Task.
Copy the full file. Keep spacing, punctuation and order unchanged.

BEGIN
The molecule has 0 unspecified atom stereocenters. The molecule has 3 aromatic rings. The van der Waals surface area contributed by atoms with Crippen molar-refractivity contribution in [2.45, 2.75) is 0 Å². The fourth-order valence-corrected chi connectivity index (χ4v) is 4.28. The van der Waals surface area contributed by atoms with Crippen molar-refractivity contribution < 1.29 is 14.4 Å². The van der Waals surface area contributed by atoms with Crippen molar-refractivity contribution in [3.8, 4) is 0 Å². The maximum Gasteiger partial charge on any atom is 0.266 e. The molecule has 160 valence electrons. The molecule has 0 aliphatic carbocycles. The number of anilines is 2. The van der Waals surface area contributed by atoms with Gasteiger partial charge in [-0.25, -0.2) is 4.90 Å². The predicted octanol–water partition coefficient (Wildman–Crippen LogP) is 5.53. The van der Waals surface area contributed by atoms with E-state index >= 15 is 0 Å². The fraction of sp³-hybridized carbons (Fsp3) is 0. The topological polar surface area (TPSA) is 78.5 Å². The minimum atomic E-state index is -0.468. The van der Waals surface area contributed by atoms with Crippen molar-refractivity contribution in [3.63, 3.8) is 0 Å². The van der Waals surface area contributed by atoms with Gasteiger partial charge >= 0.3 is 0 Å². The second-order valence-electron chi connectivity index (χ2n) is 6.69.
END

The molecule has 0 unspecified atom stereocenters. The molecule has 3 aromatic rings. The van der Waals surface area contributed by atoms with Crippen molar-refractivity contribution in [2.45, 2.75) is 0 Å². The fourth-order valence-corrected chi connectivity index (χ4v) is 4.28. The van der Waals surface area contributed by atoms with Crippen molar-refractivity contribution < 1.29 is 14.4 Å². The van der Waals surface area contributed by atoms with Crippen molar-refractivity contribution in [3.8, 4) is 0 Å². The maximum Gasteiger partial charge on any atom is 0.266 e. The molecule has 160 valence electrons. The molecule has 0 aliphatic carbocycles. The number of anilines is 2. The van der Waals surface area contributed by atoms with Gasteiger partial charge in [-0.25, -0.2) is 4.90 Å². The predicted octanol–water partition coefficient (Wildman–Crippen LogP) is 5.53. The van der Waals surface area contributed by atoms with E-state index >= 15 is 0 Å². The fraction of sp³-hybridized carbons (Fsp3) is 0. The topological polar surface area (TPSA) is 78.5 Å². The minimum atomic E-state index is -0.468. The van der Waals surface area contributed by atoms with Crippen molar-refractivity contribution in [3.63, 3.8) is 0 Å². The van der Waals surface area contributed by atoms with Gasteiger partial charge >= 0.3 is 0 Å². The second-order valence-electron chi connectivity index (χ2n) is 6.69.